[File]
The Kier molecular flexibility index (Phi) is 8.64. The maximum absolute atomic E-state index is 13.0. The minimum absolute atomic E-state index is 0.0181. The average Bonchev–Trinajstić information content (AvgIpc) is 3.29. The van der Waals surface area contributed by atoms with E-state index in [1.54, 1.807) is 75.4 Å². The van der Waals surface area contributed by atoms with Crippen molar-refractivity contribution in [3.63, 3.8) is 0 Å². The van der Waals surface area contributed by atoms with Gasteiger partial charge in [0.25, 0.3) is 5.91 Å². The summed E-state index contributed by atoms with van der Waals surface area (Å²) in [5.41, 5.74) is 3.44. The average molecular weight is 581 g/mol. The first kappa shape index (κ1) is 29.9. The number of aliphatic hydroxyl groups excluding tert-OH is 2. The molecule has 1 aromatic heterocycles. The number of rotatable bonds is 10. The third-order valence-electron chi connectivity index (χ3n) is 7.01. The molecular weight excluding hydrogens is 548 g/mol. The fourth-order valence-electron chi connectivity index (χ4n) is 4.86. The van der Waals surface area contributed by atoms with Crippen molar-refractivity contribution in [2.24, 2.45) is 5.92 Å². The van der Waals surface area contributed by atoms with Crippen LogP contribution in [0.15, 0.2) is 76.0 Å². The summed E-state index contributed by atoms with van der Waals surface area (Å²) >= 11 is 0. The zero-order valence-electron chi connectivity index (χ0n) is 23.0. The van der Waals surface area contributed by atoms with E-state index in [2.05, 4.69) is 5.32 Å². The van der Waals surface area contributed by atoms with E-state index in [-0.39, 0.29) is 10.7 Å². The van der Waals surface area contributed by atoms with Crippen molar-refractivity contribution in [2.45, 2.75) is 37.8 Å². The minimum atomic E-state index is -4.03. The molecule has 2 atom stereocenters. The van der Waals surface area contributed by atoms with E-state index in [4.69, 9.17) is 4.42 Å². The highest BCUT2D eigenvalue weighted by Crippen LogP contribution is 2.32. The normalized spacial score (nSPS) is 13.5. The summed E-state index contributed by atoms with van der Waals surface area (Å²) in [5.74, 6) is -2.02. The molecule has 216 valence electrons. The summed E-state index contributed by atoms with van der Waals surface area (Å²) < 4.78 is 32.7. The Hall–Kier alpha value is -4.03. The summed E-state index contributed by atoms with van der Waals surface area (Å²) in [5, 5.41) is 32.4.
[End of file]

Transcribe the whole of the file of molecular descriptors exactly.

The Kier molecular flexibility index (Phi) is 8.64. The maximum absolute atomic E-state index is 13.0. The minimum absolute atomic E-state index is 0.0181. The average Bonchev–Trinajstić information content (AvgIpc) is 3.29. The van der Waals surface area contributed by atoms with E-state index in [1.54, 1.807) is 75.4 Å². The van der Waals surface area contributed by atoms with Crippen molar-refractivity contribution in [3.63, 3.8) is 0 Å². The van der Waals surface area contributed by atoms with Gasteiger partial charge in [0.25, 0.3) is 5.91 Å². The summed E-state index contributed by atoms with van der Waals surface area (Å²) in [5.41, 5.74) is 3.44. The average molecular weight is 581 g/mol. The first kappa shape index (κ1) is 29.9. The number of aliphatic hydroxyl groups excluding tert-OH is 2. The molecule has 1 aromatic heterocycles. The number of rotatable bonds is 10. The third-order valence-electron chi connectivity index (χ3n) is 7.01. The molecular weight excluding hydrogens is 548 g/mol. The fourth-order valence-electron chi connectivity index (χ4n) is 4.86. The van der Waals surface area contributed by atoms with Crippen molar-refractivity contribution in [2.24, 2.45) is 5.92 Å². The van der Waals surface area contributed by atoms with Crippen LogP contribution in [0.15, 0.2) is 76.0 Å². The summed E-state index contributed by atoms with van der Waals surface area (Å²) >= 11 is 0. The zero-order valence-electron chi connectivity index (χ0n) is 23.0. The van der Waals surface area contributed by atoms with E-state index in [2.05, 4.69) is 5.32 Å². The van der Waals surface area contributed by atoms with E-state index in [-0.39, 0.29) is 10.7 Å². The van der Waals surface area contributed by atoms with Crippen molar-refractivity contribution in [2.45, 2.75) is 37.8 Å². The minimum atomic E-state index is -4.03. The molecule has 2 atom stereocenters. The van der Waals surface area contributed by atoms with E-state index in [4.69, 9.17) is 4.42 Å². The highest BCUT2D eigenvalue weighted by Crippen LogP contribution is 2.32. The normalized spacial score (nSPS) is 13.5. The summed E-state index contributed by atoms with van der Waals surface area (Å²) in [5.74, 6) is -2.02. The molecule has 216 valence electrons. The summed E-state index contributed by atoms with van der Waals surface area (Å²) < 4.78 is 32.7. The Hall–Kier alpha value is -4.03. The summed E-state index contributed by atoms with van der Waals surface area (Å²) in [5, 5.41) is 32.4.